The Wild West Exodus Harbor board made it to Gencon, and you can see it this weekend if you're at the show. Check out Warcradle Studios in Hall F, booth #3027.
With that project out of the way, I have a little more time to focus on some other projects. My focus is on Age of Sigmar at the moment, but I still have this techmarine that I'd like to finish up.
I built a servo arm for him, but I want to cast it before I glue it on, so it will still be a while before I can get around to painting the model.
I can also get back to my Warscryer Citadel. I've been working on the wall sections for the bottom of the ruined tower, but it's like trying to reverse-engineer a jigsaw puzzle by drawing the images on separate pieces that haven't yet been cut into their puzzle piece shapes. I'm probably over complicating it (like I always do).
I was able to get some hair, so I can finish off the Banshee conversions. Just in time for the new Nighthaunt army, too!
I picked up the "Magic Goes Bananas" box, and I've built my first Endless Spell (technically my second, if you count the Balewind Vortex). I play a lot of games against Deciples of Tzeentch, so the ability to toss out a spell that can (potentially) dispel everything the enemy attempts to cast and then explode in his face seemed like the obvious choice to start with.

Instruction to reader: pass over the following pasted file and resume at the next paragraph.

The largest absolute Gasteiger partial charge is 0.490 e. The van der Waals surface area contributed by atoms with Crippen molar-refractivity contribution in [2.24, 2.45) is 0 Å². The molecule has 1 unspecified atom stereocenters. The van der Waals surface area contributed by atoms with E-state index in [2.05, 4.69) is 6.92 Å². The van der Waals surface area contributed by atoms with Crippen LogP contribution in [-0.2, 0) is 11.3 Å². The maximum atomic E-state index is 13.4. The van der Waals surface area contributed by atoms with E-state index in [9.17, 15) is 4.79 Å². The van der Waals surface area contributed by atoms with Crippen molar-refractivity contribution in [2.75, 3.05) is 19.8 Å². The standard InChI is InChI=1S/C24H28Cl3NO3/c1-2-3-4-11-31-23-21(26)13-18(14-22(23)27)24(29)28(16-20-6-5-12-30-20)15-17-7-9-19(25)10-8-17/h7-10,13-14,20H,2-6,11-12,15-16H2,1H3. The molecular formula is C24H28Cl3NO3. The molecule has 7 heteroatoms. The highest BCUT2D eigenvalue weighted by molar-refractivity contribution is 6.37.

The Malevolent Maelstrom was one of the most visually uninteresting spells in the box, so I spiced it up by adding some extra spirit heads and the skulls from one of the Lord Executioners. My intention was to was to create more of a swirling vortex, sucking souls toward its center so the model didn't look like a lumpy ball with a couple of faces on it. The spirits thematically match my undead army as well.
Once I knock out those projects I can begin work on my Nighthaunt army. I've been contemplating how I would base the army– Would I match the square bases of my Undead Legions, or use rounds and treat it as a separate force?
I settled on rounds since they come with them, and a lot of the models have integrated rounds anyway. Allying the Nighthaunt units into a Legions of Nagash force isn't very appealing, since they don't benefit from any of the allegiance abilities, not even the basic Deathless Minions roll to ignore wounds. The units in the Soul Wars set can be PART of the Legions army, but I don't think they offer much more than what's already available. I'll likely build a few characters, like the Lord Executioner, to match my Legion, with square bases and all, but the majority of the Nighthaunt will remain a separate force.